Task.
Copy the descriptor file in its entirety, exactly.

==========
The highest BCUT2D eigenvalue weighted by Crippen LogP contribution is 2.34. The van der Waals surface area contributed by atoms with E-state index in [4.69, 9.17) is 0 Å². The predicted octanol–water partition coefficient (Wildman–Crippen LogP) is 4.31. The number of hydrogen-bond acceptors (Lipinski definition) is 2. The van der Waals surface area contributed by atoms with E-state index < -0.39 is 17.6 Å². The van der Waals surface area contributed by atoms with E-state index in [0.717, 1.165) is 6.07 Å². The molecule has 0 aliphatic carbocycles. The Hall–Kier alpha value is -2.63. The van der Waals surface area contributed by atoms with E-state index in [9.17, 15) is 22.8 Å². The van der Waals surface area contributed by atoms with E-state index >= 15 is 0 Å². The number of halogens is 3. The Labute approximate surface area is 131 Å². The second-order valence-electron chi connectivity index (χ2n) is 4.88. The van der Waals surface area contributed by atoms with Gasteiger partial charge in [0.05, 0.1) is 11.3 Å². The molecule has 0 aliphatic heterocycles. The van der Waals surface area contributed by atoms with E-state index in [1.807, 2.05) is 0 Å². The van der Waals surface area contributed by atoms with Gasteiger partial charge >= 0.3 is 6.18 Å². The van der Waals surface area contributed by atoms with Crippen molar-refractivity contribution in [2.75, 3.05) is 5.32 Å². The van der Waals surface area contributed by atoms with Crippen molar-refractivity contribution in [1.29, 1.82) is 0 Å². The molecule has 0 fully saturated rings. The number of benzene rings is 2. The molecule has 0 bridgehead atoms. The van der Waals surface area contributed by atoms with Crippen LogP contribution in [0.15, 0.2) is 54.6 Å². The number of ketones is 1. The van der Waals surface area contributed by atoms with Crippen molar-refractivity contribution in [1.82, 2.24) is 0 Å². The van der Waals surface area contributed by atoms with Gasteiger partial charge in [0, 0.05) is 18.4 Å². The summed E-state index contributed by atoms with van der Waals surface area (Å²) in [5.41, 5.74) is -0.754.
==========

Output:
The highest BCUT2D eigenvalue weighted by Crippen LogP contribution is 2.34. The van der Waals surface area contributed by atoms with E-state index in [4.69, 9.17) is 0 Å². The predicted octanol–water partition coefficient (Wildman–Crippen LogP) is 4.31. The number of hydrogen-bond acceptors (Lipinski definition) is 2. The van der Waals surface area contributed by atoms with E-state index < -0.39 is 17.6 Å². The van der Waals surface area contributed by atoms with E-state index in [0.717, 1.165) is 6.07 Å². The molecule has 0 aliphatic carbocycles. The Hall–Kier alpha value is -2.63. The van der Waals surface area contributed by atoms with E-state index in [9.17, 15) is 22.8 Å². The van der Waals surface area contributed by atoms with E-state index >= 15 is 0 Å². The number of halogens is 3. The Labute approximate surface area is 131 Å². The second-order valence-electron chi connectivity index (χ2n) is 4.88. The van der Waals surface area contributed by atoms with Gasteiger partial charge in [0.05, 0.1) is 11.3 Å². The molecule has 0 aliphatic heterocycles. The van der Waals surface area contributed by atoms with E-state index in [1.807, 2.05) is 0 Å². The van der Waals surface area contributed by atoms with Gasteiger partial charge >= 0.3 is 6.18 Å². The van der Waals surface area contributed by atoms with Crippen molar-refractivity contribution in [2.75, 3.05) is 5.32 Å². The van der Waals surface area contributed by atoms with Crippen molar-refractivity contribution in [1.29, 1.82) is 0 Å². The molecule has 0 fully saturated rings. The number of benzene rings is 2. The molecule has 0 bridgehead atoms. The van der Waals surface area contributed by atoms with Crippen LogP contribution in [0.15, 0.2) is 54.6 Å². The number of ketones is 1. The van der Waals surface area contributed by atoms with Crippen molar-refractivity contribution in [1.82, 2.24) is 0 Å². The van der Waals surface area contributed by atoms with Gasteiger partial charge in [0, 0.05) is 18.4 Å². The summed E-state index contributed by atoms with van der Waals surface area (Å²) in [5.41, 5.74) is -0.754.